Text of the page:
98 WORDS TO THE WISE – Kee tavo, Deut. 26-29:8 – by Rabbi Baruch Cohon
This section includes Moses’ Third Discourse, and its famous lists of blessings and curses – blessings earned by carrying out the Divine commandments, and curses incurred by violating them. When this passage is read in traditional Sabbath services, either the rabbi or the Torah Reader himself is called to recite the blessings before and after the reading. In effect, this individual thus represents the entire congregation.
The reader starts chanting the words in full voice, detailing the blessings we can expect from right conduct. For example: “G-d will make you the head and not the tail. You will always be above and never below, when you listen to G-d’s commandments that I give you today.”
And then the reader drops his pitch and his volume, and launches into a list of warnings – disasters we can bring on ourselves. A hush falls on the congregation. Quiet though the reader’s voice is, this grim warning – the Tokhakha –rings out:
“You will be cursed in the city and cursed in the field… cursed in the fruit of your body and in the fruit of your land… G-d will cause you to be struck by your enemies. You will go out against them on one road, and flee from them by seven roads. You will become a horror to all the kingdoms of the earth… You will betroth a woman and another man will violate her. You will build a house and you will not dwell there, plant a vineyard and not use its fruit… Your sons and daughters will be given to another people and your eyes will see and you will ache from losing them but will have no power in your hand… You will become insane from what your eyes will see…”
On and on it goes. Diseases will be brought on by perversion; defeat will result from false pride. The last verses sum up the sufferer’s feeling:
You will not believe in your life. In the morning you will say “if night will only come” and in the evening you will say “when will it be morning?” You will offer yourselves for sale as slaves and maidservants, and no one will buy.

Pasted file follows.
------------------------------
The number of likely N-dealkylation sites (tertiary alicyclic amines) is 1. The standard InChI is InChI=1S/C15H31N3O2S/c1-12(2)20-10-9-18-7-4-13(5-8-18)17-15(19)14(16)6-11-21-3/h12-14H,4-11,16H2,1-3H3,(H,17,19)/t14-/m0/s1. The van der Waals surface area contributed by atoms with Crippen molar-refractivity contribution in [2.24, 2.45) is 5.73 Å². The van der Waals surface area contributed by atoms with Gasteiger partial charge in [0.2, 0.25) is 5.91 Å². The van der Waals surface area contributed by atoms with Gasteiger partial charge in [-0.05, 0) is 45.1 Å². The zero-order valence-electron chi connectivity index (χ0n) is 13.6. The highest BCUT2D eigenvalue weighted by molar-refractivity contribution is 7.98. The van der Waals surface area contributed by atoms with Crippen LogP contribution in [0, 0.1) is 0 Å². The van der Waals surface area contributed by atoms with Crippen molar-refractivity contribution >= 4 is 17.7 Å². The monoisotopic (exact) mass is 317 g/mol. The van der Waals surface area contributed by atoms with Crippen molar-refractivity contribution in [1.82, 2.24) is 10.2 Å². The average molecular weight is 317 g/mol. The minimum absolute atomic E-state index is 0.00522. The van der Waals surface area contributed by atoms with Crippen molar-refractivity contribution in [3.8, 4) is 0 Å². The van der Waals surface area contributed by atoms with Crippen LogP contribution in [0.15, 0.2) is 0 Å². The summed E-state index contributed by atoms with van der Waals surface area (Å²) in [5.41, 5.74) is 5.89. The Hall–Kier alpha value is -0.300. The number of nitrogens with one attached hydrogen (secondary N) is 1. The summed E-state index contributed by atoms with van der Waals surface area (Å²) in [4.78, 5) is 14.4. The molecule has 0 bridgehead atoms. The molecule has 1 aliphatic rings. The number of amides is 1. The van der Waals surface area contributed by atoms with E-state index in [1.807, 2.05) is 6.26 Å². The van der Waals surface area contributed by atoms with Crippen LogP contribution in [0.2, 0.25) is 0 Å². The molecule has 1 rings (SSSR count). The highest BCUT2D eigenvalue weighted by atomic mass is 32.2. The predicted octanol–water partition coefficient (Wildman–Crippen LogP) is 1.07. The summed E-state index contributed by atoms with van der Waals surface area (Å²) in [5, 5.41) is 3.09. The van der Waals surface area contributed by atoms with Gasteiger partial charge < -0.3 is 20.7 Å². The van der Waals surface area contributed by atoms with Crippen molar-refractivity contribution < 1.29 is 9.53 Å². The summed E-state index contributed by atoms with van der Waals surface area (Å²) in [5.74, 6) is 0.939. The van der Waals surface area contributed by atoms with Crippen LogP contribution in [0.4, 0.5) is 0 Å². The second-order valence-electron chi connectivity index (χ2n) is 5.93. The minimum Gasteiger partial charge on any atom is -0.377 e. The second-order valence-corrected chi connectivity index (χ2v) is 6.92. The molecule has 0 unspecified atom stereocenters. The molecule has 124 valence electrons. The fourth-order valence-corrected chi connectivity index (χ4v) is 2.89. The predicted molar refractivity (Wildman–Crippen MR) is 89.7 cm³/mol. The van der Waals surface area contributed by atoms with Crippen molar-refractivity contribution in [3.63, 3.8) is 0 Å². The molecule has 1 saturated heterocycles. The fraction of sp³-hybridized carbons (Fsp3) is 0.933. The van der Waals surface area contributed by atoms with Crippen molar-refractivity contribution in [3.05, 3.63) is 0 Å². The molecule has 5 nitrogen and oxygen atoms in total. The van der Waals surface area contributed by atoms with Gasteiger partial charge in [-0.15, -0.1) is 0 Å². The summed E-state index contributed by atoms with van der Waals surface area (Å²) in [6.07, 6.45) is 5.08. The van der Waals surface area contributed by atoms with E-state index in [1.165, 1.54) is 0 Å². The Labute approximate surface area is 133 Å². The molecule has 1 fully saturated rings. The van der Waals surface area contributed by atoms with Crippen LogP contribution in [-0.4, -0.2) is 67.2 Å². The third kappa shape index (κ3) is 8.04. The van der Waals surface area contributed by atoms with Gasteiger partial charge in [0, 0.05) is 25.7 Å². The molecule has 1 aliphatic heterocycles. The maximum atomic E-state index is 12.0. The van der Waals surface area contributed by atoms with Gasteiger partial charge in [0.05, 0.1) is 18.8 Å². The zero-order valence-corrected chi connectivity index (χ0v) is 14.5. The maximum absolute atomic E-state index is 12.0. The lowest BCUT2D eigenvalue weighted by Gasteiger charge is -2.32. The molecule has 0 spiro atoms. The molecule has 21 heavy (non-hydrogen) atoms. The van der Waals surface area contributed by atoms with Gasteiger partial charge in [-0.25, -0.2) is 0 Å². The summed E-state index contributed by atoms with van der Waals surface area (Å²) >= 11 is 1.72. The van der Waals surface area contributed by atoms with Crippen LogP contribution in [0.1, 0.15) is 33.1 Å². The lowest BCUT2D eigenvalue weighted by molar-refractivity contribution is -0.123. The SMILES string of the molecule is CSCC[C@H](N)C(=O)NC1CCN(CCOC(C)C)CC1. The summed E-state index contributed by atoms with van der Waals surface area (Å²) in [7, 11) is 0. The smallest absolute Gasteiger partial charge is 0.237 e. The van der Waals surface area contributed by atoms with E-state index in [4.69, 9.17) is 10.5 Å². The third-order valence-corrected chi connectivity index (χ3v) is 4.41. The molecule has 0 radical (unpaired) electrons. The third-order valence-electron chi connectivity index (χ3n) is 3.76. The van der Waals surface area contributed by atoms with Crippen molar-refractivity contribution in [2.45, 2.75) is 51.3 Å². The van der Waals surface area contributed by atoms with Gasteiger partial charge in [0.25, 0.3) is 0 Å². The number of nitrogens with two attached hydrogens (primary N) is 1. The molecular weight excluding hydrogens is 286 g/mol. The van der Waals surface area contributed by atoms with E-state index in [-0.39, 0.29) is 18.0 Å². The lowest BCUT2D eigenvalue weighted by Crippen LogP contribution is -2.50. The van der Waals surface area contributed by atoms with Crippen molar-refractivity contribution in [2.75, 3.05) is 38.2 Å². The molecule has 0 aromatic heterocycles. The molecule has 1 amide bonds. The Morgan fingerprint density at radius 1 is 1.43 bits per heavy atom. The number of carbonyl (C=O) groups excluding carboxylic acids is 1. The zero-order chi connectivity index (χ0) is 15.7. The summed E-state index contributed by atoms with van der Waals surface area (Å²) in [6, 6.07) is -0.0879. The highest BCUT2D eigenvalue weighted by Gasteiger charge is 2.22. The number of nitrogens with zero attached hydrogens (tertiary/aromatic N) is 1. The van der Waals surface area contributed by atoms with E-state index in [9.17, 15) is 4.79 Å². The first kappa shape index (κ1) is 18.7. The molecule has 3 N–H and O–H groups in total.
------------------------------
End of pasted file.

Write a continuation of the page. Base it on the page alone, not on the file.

As many commentators observe, the only worse predictions possible would be to describe what really happened in Jewish history.
Truly, this is not the only list of warnings in the Torah. The first one comes at the end of the Book of Leviticus in the section called B’khukotai. Also quite dramatic, it is expressed differently. The very last sentence in Leviticus reminds the people that these were the laws they accepted on Mount Sinai – back in Exodus – or should have accepted. Maybe they fell short, and needed an urgent reminder? This one is super urgent.
The Lubavitcher Rebbe points out that here in Deuteronomy we have twice as many warnings as in Leviticus. There we had 49. Here are 98. Why is this text double length? His answer is fascinating. He says that since B’khukotai is read before the holiday of Shavuot (the Feast of Weeks, or Pentecost) it commemorates receiving the Torah, when the Jewish People occupied the spiritual level of tzadikim – the righteous. Here in Kee tavo, read in the fall, we are preparing for the High Holidays when the goal is t’shuvah –return, or repentance. The Talmud teaches that the true returnee, the baal t’shuvah, occupies a moral position higher even than one who is completely righteous, a real tzadik. Therefore, when preparing for that kind of return, we need more warnings.
And we need to listen. As if welcoming all of us potential returnees, this week’s Haftorah, from Chapter 60 of the prophet Isaiah, starts with the great words:“Kumi ori – Rise and shine for your light has arrived, and G-d’s glory shines on you!” So may it be this year.